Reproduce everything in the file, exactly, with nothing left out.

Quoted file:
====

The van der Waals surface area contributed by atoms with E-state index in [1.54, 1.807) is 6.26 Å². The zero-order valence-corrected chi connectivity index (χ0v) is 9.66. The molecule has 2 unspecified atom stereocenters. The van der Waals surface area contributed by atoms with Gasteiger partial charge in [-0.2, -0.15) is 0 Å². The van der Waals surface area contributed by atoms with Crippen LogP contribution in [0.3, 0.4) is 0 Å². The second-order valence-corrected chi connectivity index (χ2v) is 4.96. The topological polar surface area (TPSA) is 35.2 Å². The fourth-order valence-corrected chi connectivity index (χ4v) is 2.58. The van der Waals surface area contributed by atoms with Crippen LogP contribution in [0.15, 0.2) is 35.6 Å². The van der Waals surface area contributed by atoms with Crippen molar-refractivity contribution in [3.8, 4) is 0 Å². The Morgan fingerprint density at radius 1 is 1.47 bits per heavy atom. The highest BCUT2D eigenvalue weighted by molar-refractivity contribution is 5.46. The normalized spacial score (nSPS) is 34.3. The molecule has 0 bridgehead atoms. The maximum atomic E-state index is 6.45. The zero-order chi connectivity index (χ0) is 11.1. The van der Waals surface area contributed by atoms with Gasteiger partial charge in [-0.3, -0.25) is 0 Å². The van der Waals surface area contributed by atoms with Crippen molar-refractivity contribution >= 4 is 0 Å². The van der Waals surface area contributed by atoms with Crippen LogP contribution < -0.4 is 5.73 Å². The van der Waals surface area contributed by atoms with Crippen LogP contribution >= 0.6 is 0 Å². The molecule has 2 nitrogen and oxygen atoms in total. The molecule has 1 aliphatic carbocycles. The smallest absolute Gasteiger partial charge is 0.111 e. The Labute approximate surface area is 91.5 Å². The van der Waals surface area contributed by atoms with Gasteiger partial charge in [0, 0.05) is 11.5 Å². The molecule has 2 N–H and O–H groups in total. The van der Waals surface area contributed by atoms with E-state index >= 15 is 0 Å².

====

The van der Waals surface area contributed by atoms with E-state index in [1.54, 1.807) is 6.26 Å². The zero-order valence-corrected chi connectivity index (χ0v) is 9.66. The molecule has 2 unspecified atom stereocenters. The van der Waals surface area contributed by atoms with Gasteiger partial charge in [-0.2, -0.15) is 0 Å². The van der Waals surface area contributed by atoms with Crippen LogP contribution in [0.3, 0.4) is 0 Å². The second-order valence-corrected chi connectivity index (χ2v) is 4.96. The topological polar surface area (TPSA) is 35.2 Å². The fourth-order valence-corrected chi connectivity index (χ4v) is 2.58. The van der Waals surface area contributed by atoms with Crippen LogP contribution in [0.15, 0.2) is 35.6 Å². The van der Waals surface area contributed by atoms with Crippen molar-refractivity contribution in [3.8, 4) is 0 Å². The Morgan fingerprint density at radius 1 is 1.47 bits per heavy atom. The highest BCUT2D eigenvalue weighted by molar-refractivity contribution is 5.46. The normalized spacial score (nSPS) is 34.3. The molecule has 0 bridgehead atoms. The maximum atomic E-state index is 6.45. The zero-order chi connectivity index (χ0) is 11.1. The van der Waals surface area contributed by atoms with Gasteiger partial charge in [-0.3, -0.25) is 0 Å². The van der Waals surface area contributed by atoms with Crippen molar-refractivity contribution >= 4 is 0 Å². The van der Waals surface area contributed by atoms with Crippen LogP contribution < -0.4 is 5.73 Å². The van der Waals surface area contributed by atoms with Crippen LogP contribution >= 0.6 is 0 Å². The molecule has 2 nitrogen and oxygen atoms in total. The molecule has 1 aliphatic carbocycles. The smallest absolute Gasteiger partial charge is 0.111 e. The Labute approximate surface area is 91.5 Å². The van der Waals surface area contributed by atoms with Gasteiger partial charge in [0, 0.05) is 11.5 Å². The molecule has 2 N–H and O–H groups in total. The van der Waals surface area contributed by atoms with E-state index >= 15 is 0 Å².